News from the Huffy aviary

Goldfinches return to the newly clean feeder! (© Huffygirl)

Even though the snow is gone for most folks, the birds still need and appreciate goodies from your feeder. If you still have your bird feeders out, you’ve probably noticed the goldfinches have almost completed their summer transformation to their full yellow uniforms. I hadn’t seen any goldfinches for several days and wondered what was going on. Then I remembered – after the 40 days and nights of rain that we’ve had, the finch food may have gotten wet. Goldfinches are very particular about not eating seed that might be moldy or spoiled. If there is any wet seed in the feeder, they eschew it. Today I went out, emptied the finch feeder, and sure enough there was a small clump of wet seed at the bottom. This necessitated scrubbing out and drying the feeder and putting in fresh seed. In no time at all, the finicky goldfinches were back in all their finchy glory! Goldfinches are the strictest of vegans of the bird world – eating only seeds, and apparently pretty particular about it. They probably also do a little birdy Yoga and only drink soy lattes too, but I can only guess at that. Since goldfinches do not nest until mid summer, you’ll see them pretty much hangin’ around the feeders for the next couple months, adding bright yellow to your backyard landscape.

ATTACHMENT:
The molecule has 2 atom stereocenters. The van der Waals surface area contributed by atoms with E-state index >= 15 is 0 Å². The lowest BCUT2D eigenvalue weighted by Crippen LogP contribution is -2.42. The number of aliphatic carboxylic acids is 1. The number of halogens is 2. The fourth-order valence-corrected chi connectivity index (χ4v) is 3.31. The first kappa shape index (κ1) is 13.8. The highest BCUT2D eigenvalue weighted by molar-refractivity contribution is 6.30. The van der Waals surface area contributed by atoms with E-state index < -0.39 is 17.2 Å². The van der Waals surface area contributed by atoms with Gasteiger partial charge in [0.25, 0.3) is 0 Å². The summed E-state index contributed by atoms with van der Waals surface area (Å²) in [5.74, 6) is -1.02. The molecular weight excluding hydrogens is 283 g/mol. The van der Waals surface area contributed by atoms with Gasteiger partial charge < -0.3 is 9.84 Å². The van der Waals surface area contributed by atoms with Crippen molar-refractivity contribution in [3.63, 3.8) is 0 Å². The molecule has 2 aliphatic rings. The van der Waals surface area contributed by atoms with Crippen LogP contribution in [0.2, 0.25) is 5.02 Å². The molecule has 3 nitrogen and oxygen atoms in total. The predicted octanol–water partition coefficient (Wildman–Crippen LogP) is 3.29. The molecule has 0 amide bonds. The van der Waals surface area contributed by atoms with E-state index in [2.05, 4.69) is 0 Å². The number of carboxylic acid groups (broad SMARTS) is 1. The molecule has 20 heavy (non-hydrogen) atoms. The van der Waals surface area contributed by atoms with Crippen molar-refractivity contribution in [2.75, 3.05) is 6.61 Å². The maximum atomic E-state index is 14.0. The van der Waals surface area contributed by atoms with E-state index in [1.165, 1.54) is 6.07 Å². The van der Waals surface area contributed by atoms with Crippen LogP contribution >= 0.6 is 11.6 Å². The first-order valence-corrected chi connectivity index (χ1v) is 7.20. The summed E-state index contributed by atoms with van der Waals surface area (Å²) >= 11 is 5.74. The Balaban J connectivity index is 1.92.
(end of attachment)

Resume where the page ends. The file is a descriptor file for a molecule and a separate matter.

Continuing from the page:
Rose-breasted Grosbeak - not the one I saw in my yard, but close enough! (Courtesy of Wikipedia)

Today, I caught a glimpse of a bird I’ve never seen in my back yard, and perhaps will not see again. It was a male rose breasted grosbeak, who did not stay long enough for me to grab the camera. According to my bird book, the grosbeak is not a city-dweller, favoring scrubby habitats, so he must have ventured into town looking for food. Finding all the birdy restaurants closed, and no berries on the trees yet, he decided to stop by my feeders for a bite, but was too coy to stay for the photo shoot.

The starlings have been back for about a month, the urban gangsters of the bird world. They come in big groups, scarf all the food and scare the other birds away. Then they fight with each other over what is left. There doesn’t seem to be any way of keeping them away, although they do hang back if large groups of the better-behaved  birds are around, not unlike the “Samaritan woman at the well”  of the bird world.  They are especially greedy over the suet. If you have an upside-down suet feeder this will discourage them, as they don’t like to eat upside down. Otherwise, it may be time to put the suet away, if you don’t want starlings swarming all over your feeders.

Rogue squirrel baffles baffle! (© Huffygirl)

One rogue squirrel has figured out how to get up on the bird feeder pole. I never witnessed how he did it, but must have gotten up by jumping on the baffle from the patio. We’ve moved the baffle up higher and have not seen him back yet, so that may have done the trick.